Tech Leaders Endorse AI 'Extinction' Bombshell Statement

As generative AI developments in recent months have reached a fever pitch, some top leaders in the field have issued a grim extinction warning. But others caution against alarmism and want to take a measured mitigation approach.

Shane Snider , Senior Writer, InformationWeek

May 30, 2023

3 Min Read
A biomechanical humanoid examining a human skull.
MasPix via Alamy Stock

The Center for AI Safety (CAIS) on Tuesday unveiled a blunt single-sentence statement -- signed by executives from OpenAI and DeepMind, along with Turing Award winners and leading AI researchers -- calling for action to mitigate the “risk of extinction from AI.”

The statement from CAIS reads simply:

“Mitigating the risk of extinction from AI should be a global priority alongside other societal-scale risks such as pandemics and nuclear war.”

The gloomy words come just two weeks after OpenAI CEO Sam Altman appeared before US Congress on May 17 asking lawmakers to regulate the industry. (Two days later, Altman's company OpenAI subsequently released a free ChatGPT app for the iPhone and confirmed plans to release the app to the Android soon.)

Signees of the CAIS statement include Turing Award winners Geoffrey Hinton and Yoshua Bengio, OpenAI chief scientist Ilya Sutskever, OpenAI CTO Mira Murati, DeepMind CEO Dario Amodei, OpenAI's Altman and professors from the University of California at Berkeley, Stanford University, and the Massachusetts Institute of Technology (MIT).

According toa press release from CAIS,the statement represents “a historic coalition of AI experts – along with philosophers, ethicists, legal scholars, economists, physicists, political scientists, pandemic scientists, nuclear scientists, and climate scientists – establishing the risk of extinction from advanced, future AI systems as one of the world’s most important problems."

“We need to be having the conversations that nuclear scientists were having before the creation of the atomic bomb,” Dan Hendrycks, director of CAIS, said in a statement. “Pandemics were not on the public’s radar before COVID-19. It’s not too early to put guardrails in place and set up institutions so that AI risks don’t catch us off guard.”               

Two AI Camps Collide

Geoff Schaefer, head of Responsible AI at Booz Allen Hamilton, said while the risks of AI are very real, it may be premature to take an overly alarmist approach. The issue, Schaefer told InformationWeek, has spawned two camps when it comes to responsible AI development -- one focused on long-term AI and another focused on short-term risks and safety issues.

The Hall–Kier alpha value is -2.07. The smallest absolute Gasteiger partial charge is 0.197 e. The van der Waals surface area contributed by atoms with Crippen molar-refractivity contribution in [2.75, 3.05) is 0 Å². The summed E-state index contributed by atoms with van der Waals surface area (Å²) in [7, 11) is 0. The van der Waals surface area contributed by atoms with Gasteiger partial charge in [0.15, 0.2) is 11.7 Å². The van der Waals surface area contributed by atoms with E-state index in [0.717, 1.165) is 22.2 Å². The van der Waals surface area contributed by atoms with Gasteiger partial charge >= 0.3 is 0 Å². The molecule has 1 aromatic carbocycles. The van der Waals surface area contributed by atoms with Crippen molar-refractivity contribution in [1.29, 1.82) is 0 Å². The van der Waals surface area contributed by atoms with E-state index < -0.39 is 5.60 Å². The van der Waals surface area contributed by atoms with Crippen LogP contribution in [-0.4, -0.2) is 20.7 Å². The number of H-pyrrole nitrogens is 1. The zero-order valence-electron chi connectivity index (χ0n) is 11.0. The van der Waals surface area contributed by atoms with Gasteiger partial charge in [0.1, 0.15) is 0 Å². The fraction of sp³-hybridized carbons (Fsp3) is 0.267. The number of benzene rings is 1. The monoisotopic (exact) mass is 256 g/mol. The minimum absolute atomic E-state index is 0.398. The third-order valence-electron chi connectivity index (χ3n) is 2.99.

“These two sides sort of naturally pitted against each other and I don’t think that’s very helpful,” Schaefer says. “And what that has resulted in is statements like this that I think are both accurate and overly alarmist. We are not having a rational enough discussion about how the short-term risks and long-term risks are interdependent.”

He added, “For me, the five-alarm-fire bell has not gone off. We need to stay the course as we have really, really important use cases for these technologies. Let’s just continue to pursue those safely.”

Credo AI is working with Booz Allen to establish responsible AI solutions. Susannah Shattuck, head of product at Credo AI, says the statement stuck a similar tone to the earlier (and longer) letter from the Future of Life Institute calling for a pause in further AI development. “One of the things that letter got wrong, and that this statement potentially gets wrong, is the response to this long-term risk. Even if it is a tiny fraction of likelihood risk of massive human impacts from super-intelligent AI systems, the response should not be to stop development of these systems, but instead to focus on developing safety measures at the same pace.”

She adds, “We’re not going to stop this train and what we can do is really steer this technology towards a future that is positive.”

Writer and futurist Daniel Jeffries offered a stronger rebuke of the statement, tweeting, “AI risks and harms are now officially a status game where everyone piles onto the bandwagon to make themselves look good… So why do people keep harping on this? Looks good. Costs nothing. Sounds good. That’s about it.”

But CAIS seems to be taking the threat very seriously.

"The world has successfully cooperated to mitigate risks related to nuclear war. The same level of effort is needed to address the dangers posed by future AI systems,” CAIS’s Hendrycks said.

What to Read Next:

Citing Risks to Humanity, AI & Tech Leaders Demand Pause on AI Research

OpenAI CEO Sam Altman Pleads for AI Regulation

How Will the AI Bill of Rights Affect AI Development?

About the Author(s)

Shane Snider

Senior Writer, InformationWeek, InformationWeek

Shane Snider is a veteran journalist with more than 20 years of industry experience. He started his career as a general assignment reporter and has covered government, business, education, technology and much more. He was a reporter for the Triangle Business Journal, Raleigh News and Observer and most recently a tech reporter for CRN. He was also a top wedding photographer for many years, traveling across the country and around the world. He lives in Raleigh with his wife and two children.

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